Kimberley Siltstone

Located in Australia’s North West at the northern end of Lake Argyle, these stones are found nowhere else in the world. Dating Back more than 1200 million years they are truly a unique piece of nature. Below are the 5 types of rock we work with in our workshop...

Zebra Rock

Zebra Rock

Zebra rock is a siliceous silt stone with markings like that of the zebra. It has red/ brown bands or spots on a white or cream background. The red/ brown colouring is due to the presence of iron oxide (haematite) which is lacking in the white/ cream material. Zebra Rock has been placed at approximately 670 million years old. It is unknown how this incredibly rock was formed.

Ribbon Stone

Ribbon Stone

The colours in this stone range from light to dark greys, reds, burgundies, black, tans, creams, oranges and more. Patterns in the stone vary enormously ranging from stripes to spots and streaks, or a mixture of all. Thin layers of zebra stripes can also be found and often scenic pictures can be seen. Naturally occurring fault lines or fractures which have been gradually glued back together overtime, are also a very common feature of this stone. White spots in the stone have been identified as petrified algae, which being a plant material has help date the stone back more than 1200 million years.

Okapi Rock

Okapi

Okapi is very similar to Zebra Rock being of the same materials, however lacking the perfectly uniform stripes. It was therefore named after a rare mammal with stripes on its hind legs similar to that of the zebra. Okapi is formed horizontally in the ground, layer upon layer. The layers range in colour from rich browns to soft pinks, creams and whites.

Ning Bing

Ning Bing

Ning Bing is a unique sandstone found north of Kununurra out on the coast. The magnificent colours in this stone range through all the hues of the rainbow also giving it the name Rainbow stone. The fine lined patterns have been likened to those in indigenous paintings. The stone is also named after the Ning Bing Ranges and the Ning Bing Community, which are located on the way to where it is found.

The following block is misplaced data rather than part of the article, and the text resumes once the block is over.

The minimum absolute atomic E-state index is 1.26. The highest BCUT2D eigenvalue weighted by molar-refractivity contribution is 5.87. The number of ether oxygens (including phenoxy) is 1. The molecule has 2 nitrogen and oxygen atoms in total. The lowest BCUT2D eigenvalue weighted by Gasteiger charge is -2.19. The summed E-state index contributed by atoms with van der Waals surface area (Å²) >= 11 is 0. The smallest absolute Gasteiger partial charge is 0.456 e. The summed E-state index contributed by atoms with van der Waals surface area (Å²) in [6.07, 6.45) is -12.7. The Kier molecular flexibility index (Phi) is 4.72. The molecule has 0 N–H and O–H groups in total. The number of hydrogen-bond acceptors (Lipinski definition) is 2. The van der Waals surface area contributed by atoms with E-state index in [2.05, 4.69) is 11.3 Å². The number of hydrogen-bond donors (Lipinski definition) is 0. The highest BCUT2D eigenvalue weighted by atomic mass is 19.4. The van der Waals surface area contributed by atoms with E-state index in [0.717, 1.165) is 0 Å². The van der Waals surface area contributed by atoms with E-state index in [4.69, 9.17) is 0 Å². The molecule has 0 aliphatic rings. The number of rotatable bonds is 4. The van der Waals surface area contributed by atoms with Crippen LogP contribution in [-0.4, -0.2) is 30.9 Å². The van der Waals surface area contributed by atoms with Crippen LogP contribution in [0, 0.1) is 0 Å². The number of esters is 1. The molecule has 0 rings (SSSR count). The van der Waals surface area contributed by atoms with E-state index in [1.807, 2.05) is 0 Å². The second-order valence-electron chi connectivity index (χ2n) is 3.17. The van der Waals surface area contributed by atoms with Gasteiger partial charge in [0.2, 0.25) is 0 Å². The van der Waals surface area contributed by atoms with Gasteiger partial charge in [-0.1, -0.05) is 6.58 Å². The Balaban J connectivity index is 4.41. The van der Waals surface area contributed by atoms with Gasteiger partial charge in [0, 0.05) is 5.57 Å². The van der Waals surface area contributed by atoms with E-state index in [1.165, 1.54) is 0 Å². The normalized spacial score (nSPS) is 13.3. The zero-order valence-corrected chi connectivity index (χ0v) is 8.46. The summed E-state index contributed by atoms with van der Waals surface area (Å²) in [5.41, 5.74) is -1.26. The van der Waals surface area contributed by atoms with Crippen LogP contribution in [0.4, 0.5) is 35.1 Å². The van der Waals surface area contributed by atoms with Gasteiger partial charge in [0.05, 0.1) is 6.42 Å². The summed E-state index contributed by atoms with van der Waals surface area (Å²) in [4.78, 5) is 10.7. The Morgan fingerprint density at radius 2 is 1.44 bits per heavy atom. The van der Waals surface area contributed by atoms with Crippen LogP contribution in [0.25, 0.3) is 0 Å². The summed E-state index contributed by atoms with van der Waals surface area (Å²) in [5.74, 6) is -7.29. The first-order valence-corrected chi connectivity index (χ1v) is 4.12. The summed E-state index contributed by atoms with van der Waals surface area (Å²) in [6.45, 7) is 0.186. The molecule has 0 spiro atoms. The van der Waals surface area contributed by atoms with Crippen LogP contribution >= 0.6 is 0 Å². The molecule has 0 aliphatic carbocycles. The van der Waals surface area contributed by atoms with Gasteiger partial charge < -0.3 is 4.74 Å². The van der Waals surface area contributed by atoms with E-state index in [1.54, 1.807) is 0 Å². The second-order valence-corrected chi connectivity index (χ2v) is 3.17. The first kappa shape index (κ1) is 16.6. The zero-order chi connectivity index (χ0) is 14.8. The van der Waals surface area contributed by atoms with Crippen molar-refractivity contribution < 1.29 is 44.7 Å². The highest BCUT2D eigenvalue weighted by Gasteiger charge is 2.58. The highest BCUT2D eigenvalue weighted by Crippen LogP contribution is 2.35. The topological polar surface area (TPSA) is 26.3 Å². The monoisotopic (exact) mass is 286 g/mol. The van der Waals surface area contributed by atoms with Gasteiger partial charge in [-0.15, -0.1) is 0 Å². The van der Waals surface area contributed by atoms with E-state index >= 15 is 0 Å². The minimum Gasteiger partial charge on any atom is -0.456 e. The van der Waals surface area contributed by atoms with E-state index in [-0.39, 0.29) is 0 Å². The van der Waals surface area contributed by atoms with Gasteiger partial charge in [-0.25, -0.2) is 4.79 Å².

Astronomite

Astronomite

This chocolate coloured stone, with its pinky orange circles was believed to be formed when a chemical reaction occoured between ilmenite (titanium dioxide) and the mud in which it was embedded. The reaction created bubbles which became trapped in the mud and eventually solidified. The bubbles are dispersed randomly throughout the stone and vary in size giving it the appearance of the night sky.

Sedimentary rocks are formed from the acculmulation of sediments, consisting of rock fragments, plant and animal products, products of chemical reaction or of evaporation. Forming in layered deposits this type of rock is created over millions of years.

Siltstone is a fine grained layered sedimenary rock comprised primarily of silt-sized particles cemented together. Zebra Rock, Ribbon Stone, Astronomite, and Okapi are all examples of siltstone found here in the North Kimberley.

Sandstone is a sedimentary rock composed mainly of sand-sized minerals or rock grains. Ning Bing is an example of a sandstone.